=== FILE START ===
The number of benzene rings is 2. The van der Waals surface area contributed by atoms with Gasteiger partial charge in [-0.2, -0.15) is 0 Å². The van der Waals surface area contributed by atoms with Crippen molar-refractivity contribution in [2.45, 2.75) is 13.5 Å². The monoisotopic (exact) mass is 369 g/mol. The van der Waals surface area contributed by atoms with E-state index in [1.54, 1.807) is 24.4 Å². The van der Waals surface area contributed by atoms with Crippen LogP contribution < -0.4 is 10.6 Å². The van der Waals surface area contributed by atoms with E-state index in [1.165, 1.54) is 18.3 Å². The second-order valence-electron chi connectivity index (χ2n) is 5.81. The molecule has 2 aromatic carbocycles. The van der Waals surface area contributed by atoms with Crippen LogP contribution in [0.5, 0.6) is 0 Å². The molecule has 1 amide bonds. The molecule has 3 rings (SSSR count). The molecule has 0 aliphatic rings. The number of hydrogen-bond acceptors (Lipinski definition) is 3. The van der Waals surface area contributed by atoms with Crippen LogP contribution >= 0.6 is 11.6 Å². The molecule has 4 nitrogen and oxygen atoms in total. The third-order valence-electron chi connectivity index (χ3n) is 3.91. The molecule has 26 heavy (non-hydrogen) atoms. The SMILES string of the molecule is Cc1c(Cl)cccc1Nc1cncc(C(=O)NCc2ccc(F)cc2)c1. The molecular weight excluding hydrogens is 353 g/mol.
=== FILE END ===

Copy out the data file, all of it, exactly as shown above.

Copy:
The number of benzene rings is 2. The van der Waals surface area contributed by atoms with Gasteiger partial charge in [-0.2, -0.15) is 0 Å². The van der Waals surface area contributed by atoms with Crippen molar-refractivity contribution in [2.45, 2.75) is 13.5 Å². The monoisotopic (exact) mass is 369 g/mol. The van der Waals surface area contributed by atoms with E-state index in [1.54, 1.807) is 24.4 Å². The van der Waals surface area contributed by atoms with Crippen LogP contribution < -0.4 is 10.6 Å². The van der Waals surface area contributed by atoms with E-state index in [1.165, 1.54) is 18.3 Å². The second-order valence-electron chi connectivity index (χ2n) is 5.81. The molecule has 2 aromatic carbocycles. The van der Waals surface area contributed by atoms with Crippen LogP contribution in [0.5, 0.6) is 0 Å². The molecule has 1 amide bonds. The molecule has 3 rings (SSSR count). The molecule has 0 aliphatic rings. The number of hydrogen-bond acceptors (Lipinski definition) is 3. The van der Waals surface area contributed by atoms with Crippen LogP contribution >= 0.6 is 11.6 Å². The molecule has 4 nitrogen and oxygen atoms in total. The third-order valence-electron chi connectivity index (χ3n) is 3.91. The molecule has 26 heavy (non-hydrogen) atoms. The SMILES string of the molecule is Cc1c(Cl)cccc1Nc1cncc(C(=O)NCc2ccc(F)cc2)c1. The molecular weight excluding hydrogens is 353 g/mol.